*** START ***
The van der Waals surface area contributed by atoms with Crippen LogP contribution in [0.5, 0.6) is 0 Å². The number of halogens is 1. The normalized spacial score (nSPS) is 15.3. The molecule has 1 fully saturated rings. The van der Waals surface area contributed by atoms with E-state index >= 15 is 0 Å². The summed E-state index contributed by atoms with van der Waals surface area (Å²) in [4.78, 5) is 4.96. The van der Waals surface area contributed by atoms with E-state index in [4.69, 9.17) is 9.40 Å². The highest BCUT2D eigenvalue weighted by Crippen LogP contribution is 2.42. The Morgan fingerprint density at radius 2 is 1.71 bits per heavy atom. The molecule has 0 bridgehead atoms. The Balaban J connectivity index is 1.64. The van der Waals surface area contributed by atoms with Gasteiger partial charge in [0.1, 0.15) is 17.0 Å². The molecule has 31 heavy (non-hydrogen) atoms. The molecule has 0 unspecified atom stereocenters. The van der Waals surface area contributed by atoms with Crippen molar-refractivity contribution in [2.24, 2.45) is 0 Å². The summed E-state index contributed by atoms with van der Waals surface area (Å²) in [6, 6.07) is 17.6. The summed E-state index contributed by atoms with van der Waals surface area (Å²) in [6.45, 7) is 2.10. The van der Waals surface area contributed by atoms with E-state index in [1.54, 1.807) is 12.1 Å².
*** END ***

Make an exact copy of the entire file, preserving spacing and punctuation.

The van der Waals surface area contributed by atoms with Crippen LogP contribution in [0.5, 0.6) is 0 Å². The number of halogens is 1. The normalized spacial score (nSPS) is 15.3. The molecule has 1 fully saturated rings. The van der Waals surface area contributed by atoms with E-state index >= 15 is 0 Å². The summed E-state index contributed by atoms with van der Waals surface area (Å²) in [4.78, 5) is 4.96. The van der Waals surface area contributed by atoms with E-state index in [4.69, 9.17) is 9.40 Å². The highest BCUT2D eigenvalue weighted by Crippen LogP contribution is 2.42. The Morgan fingerprint density at radius 2 is 1.71 bits per heavy atom. The molecule has 0 bridgehead atoms. The Balaban J connectivity index is 1.64. The van der Waals surface area contributed by atoms with Gasteiger partial charge in [0.1, 0.15) is 17.0 Å². The molecule has 31 heavy (non-hydrogen) atoms. The molecule has 0 unspecified atom stereocenters. The van der Waals surface area contributed by atoms with Crippen molar-refractivity contribution in [2.24, 2.45) is 0 Å². The summed E-state index contributed by atoms with van der Waals surface area (Å²) in [6, 6.07) is 17.6. The summed E-state index contributed by atoms with van der Waals surface area (Å²) in [6.45, 7) is 2.10. The van der Waals surface area contributed by atoms with E-state index in [1.54, 1.807) is 12.1 Å².